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Quotes of the day: Thomas Sowell
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Published Monday, June 29, 2015 @ 2:37 PM EDT
Jun 29 2015

Thomas Sowell (b. June 30, 1930) is an American economist, social theorist, political philosopher, and author. He is currently Senior Fellow at the Hoover Institution, Stanford University. Sowell was born in North Carolina, but grew up in Harlem, New York. He dropped out of high school and served in the United States Marine Corps during the Korean War. He received a Bachelor's degree, graduating magna cum laude from Harvard University in 1958 and earned a Master's degree from Columbia University in 1959. In 1968, he received his Doctorate in Economics from the University of Chicago. Sowell has served on the faculties of several universities, including Cornell University and University of California, Los Angeles. He has also worked for think tanks such as the Urban Institute. Since 1980, he has worked at the Hoover Institution at Stanford University. He writes from a conservative and classical liberal perspective, advocating free market economics, and has written more than thirty books. He is a National Humanities Medal recipient. (Click here for full Wikipedia article)

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Each new generation born is in effect an invasion of civilization by little barbarians, who must be civilized before it is too late.

Facts do not 'speak for themselves.' They speak for or against competing theories. Facts divorced from theory or visions are mere isolated curiosities.

For every expert there is an equal and opposite expert; but for every fact there is not necessarily an equal and opposite fact.

Freedom has cost too much blood and agony to be relinquished at the cheap price of rhetoric.

If the battle for civilization comes down to the wimps versus the barbarians, the barbarians are going to win.

If you are not prepared to use force to defend civilization, then be prepared to accept barbarism.

If you don't believe in the innate unreasonableness of human beings, just try raising children.

It has long been my belief that the sight of a good-looking woman lowers a man's IQ by at least 20 points. A man who doesn't happen to have 20 points to spare can be in big trouble.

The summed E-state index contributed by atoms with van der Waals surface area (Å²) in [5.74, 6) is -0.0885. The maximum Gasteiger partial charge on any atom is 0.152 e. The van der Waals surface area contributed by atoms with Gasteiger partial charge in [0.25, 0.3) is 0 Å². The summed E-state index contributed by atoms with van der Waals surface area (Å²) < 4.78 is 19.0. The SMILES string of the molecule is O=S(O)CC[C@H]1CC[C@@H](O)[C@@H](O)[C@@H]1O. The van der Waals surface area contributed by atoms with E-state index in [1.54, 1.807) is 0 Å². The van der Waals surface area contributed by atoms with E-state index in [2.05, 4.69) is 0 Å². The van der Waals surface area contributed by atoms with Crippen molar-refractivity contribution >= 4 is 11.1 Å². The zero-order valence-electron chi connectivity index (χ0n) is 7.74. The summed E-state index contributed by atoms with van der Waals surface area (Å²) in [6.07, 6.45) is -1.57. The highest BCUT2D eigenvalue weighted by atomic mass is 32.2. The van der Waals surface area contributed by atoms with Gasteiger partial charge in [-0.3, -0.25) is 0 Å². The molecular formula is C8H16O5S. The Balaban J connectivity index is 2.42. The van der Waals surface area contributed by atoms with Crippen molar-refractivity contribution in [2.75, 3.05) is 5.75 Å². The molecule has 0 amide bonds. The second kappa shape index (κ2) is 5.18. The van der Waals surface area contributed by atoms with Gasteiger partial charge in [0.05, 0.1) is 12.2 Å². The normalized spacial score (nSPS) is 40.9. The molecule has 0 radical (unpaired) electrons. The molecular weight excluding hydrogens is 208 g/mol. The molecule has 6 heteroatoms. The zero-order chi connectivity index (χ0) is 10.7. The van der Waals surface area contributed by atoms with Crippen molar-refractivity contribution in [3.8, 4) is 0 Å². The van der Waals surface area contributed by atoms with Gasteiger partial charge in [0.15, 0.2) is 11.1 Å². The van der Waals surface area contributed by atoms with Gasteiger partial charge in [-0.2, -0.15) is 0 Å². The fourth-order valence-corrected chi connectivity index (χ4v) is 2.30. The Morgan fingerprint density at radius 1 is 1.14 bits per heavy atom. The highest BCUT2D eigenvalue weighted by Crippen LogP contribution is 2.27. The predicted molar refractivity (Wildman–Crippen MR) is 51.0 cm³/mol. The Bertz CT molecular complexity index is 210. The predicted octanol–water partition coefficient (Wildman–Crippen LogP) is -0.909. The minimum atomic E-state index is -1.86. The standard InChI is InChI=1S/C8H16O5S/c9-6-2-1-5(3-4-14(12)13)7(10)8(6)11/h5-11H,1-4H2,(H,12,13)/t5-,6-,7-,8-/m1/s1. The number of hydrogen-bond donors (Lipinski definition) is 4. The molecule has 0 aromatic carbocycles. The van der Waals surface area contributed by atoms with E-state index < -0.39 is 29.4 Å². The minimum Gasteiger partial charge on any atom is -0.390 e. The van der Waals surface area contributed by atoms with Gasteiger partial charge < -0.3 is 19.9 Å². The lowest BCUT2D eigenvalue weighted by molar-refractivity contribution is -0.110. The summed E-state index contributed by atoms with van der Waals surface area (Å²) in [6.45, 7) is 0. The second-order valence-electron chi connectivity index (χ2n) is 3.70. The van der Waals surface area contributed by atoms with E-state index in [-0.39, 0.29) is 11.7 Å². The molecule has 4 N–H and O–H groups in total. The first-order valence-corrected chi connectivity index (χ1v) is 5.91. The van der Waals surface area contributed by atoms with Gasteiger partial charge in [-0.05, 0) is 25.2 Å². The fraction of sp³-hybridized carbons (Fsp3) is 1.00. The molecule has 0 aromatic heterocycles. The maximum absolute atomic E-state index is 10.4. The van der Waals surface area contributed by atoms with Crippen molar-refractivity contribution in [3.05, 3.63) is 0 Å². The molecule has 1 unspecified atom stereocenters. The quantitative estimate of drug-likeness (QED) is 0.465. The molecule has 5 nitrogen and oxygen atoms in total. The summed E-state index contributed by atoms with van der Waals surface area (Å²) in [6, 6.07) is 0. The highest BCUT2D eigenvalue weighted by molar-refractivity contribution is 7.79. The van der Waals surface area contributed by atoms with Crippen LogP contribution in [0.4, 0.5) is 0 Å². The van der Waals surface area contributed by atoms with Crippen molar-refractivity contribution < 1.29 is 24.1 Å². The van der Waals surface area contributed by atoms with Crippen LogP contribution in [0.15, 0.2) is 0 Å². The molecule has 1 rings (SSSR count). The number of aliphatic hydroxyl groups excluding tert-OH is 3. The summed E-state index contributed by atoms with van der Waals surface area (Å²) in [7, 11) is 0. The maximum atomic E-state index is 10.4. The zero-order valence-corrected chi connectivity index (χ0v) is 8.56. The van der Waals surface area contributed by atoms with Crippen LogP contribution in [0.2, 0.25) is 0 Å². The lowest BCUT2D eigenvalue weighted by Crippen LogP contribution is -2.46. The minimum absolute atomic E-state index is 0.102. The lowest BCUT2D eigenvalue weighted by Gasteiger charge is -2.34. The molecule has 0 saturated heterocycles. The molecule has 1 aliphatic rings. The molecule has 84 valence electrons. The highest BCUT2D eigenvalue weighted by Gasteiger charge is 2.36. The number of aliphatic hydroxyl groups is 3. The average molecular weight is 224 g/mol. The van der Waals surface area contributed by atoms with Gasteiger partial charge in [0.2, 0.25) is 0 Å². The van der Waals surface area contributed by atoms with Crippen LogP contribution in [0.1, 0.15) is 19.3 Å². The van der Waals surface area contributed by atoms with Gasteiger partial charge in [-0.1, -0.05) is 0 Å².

It is hard to imagine a more stupid or more dangerous way of making decisions than by putting those decisions in the hands of people who pay no price for being wrong.

Life has many good things. The problem is that most of these good things can be gotten only by sacrificing other good things. We all recognize this in our daily lives. It is only in politics that this simple, common sense fact is routinely ignored.

Maturity is not a matter of age. You have matured when you are no longer concerned with showing how clever you are, and give your full attention to getting the job done right. Many never reach that stage, no matter how old they get.

Most problems do not get solved. They get superceded by other concerns.

Much of the social history of the Western world over the past three decades has been a history of replacing what worked with what sounded good.

One of the common failings among honorable people is a failure to appreciate how thoroughly dishonorable some other people can be and how dangerous it is to trust them.

One of the most fashionable notions of our times is that social problems like poverty and oppression breed wars. Most wars, however, are started by well-fed people with time on their hands to dream up half-baked ideologies or grandiose ambitions, and to nurse real or imagined grievances.

One of the painful signs of years of dumbed-down education is how many people are unable to make a coherent argument. They can vent their emotions, question other people's motives, make bold assertions, repeat slogans- anything except reason.

One of the sad signs of our times is that we have demonized those who produce, subsidized those who refuse to produce, and canonized those who complain.

People who pride themselves on their 'complexity' and deride others for being 'simplistic' should realize that the truth is often not very complicated. What gets complex is evading the truth.

People who think that they are being 'exploited' should ask themselves whether they would be missed if they left, or whether people would say: 'Good riddance'?

Racism has never done this country any good, and it needs to be fought against, not put under new management for different groups.

Some full professors could more accurately be described as empty professors.

Some of the most vocal critics of the way things are being done are people who have done nothing themselves, and whose only contributions to society are their complaints and moral exhibitionism.

Sound bites are usually very unsound.

The fact that so many successful politicians are such shameless liars is not only a reflection on them, it is also a reflection on us. When the people want the impossible, only liars can satisfy.

The most basic question is not what is best but who shall decide what is best.

There are only two ways of telling the complete truth: anonymously and posthumously.

Time was when people used to brag about how old they were- and I am old enough to remember it.

Too much of what is called 'education' is little more than an expensive isolation from reality.

Whatever you may think about the death penalty, it has the lowest recidivism rate of any of the ways of fighting crime.

When you want to help people, you tell them the truth. When you want to help yourself, you tell them what they want to hear.

You can call yourself anything you want, including the queen of Sheba, but that does not give you the right to force other people to call you the queen of Sheba.

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(June 30 is also the birthday of Lena Horne.)


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